The Supreme Court on Wednesday asked the director of the Indian Museum and the curator-cum-secretary of the Victoria Memorial Hall to appear before it on January 10 to state what steps they had taken to protect the valuable items in the two museums.
The division bench of Justice R.S. Radhakrishnan and Justice Dipak Misra passed the order after the two officials failed to carry out a court order asking them to file affidavits stating the steps taken to protect the museums.
The division bench, in its order on Wednesday, also asked the two to file the affidavits within four weeks.
The Supreme Court directive follows a supplementary affidavit filed by Subhas Datta on March 24, 2008, alleging that exhibits worth crores had been stolen from Indian Museum. “Even after such a heinous incident, the museum authorities did not take any preventive measures,” Datta said.
Datta also pointed out that the high court had asked the Victoria Memorial curator to draw up an inventory of exhibits but “till date the authority did not take any step in this regard”.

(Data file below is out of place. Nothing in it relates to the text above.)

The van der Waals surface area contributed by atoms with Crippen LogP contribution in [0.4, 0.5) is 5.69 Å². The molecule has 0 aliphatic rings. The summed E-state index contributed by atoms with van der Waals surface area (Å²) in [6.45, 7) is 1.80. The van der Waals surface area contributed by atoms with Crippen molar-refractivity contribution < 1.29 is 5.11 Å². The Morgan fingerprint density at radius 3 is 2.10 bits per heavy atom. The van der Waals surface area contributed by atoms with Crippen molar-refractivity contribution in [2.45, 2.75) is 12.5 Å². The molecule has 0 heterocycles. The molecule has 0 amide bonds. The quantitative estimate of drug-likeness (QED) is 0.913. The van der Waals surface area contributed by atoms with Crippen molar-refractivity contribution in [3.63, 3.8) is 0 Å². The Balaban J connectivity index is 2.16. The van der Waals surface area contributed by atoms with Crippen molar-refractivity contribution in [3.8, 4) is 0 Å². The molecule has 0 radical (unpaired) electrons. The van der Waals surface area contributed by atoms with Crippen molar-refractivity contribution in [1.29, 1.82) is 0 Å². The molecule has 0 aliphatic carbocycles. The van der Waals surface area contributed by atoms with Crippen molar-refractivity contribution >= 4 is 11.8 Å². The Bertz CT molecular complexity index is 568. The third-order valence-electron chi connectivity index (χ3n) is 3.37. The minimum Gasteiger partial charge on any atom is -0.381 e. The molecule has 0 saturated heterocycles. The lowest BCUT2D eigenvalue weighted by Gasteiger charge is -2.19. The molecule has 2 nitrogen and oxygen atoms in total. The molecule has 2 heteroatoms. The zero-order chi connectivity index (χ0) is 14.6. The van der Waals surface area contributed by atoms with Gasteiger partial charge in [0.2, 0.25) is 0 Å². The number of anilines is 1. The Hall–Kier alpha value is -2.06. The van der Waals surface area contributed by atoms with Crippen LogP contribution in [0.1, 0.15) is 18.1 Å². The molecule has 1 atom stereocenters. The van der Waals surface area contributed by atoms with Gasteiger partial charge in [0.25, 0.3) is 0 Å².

On the basis of Datta’s allegations, the division bench had in April 2008 asked the solicitor general, the Victoria curator and the Indian Museum director to file the affidavits. But the order is yet to be carried out.
Leaders of various political parties on Wednesday visited the site of Tuesday’s devastating fire in Maheshtala, on the southern fringes of the city, where a four-year-old boy died and more than 80 shanties were destroyed.
A forensic team also visited the spot and collected samples. District magistrate N.S. Nigam said the government was making arrangements for temporary shelter. “We are making an effort to shelter the homeless people and have planned permanent shelters for them,” he said.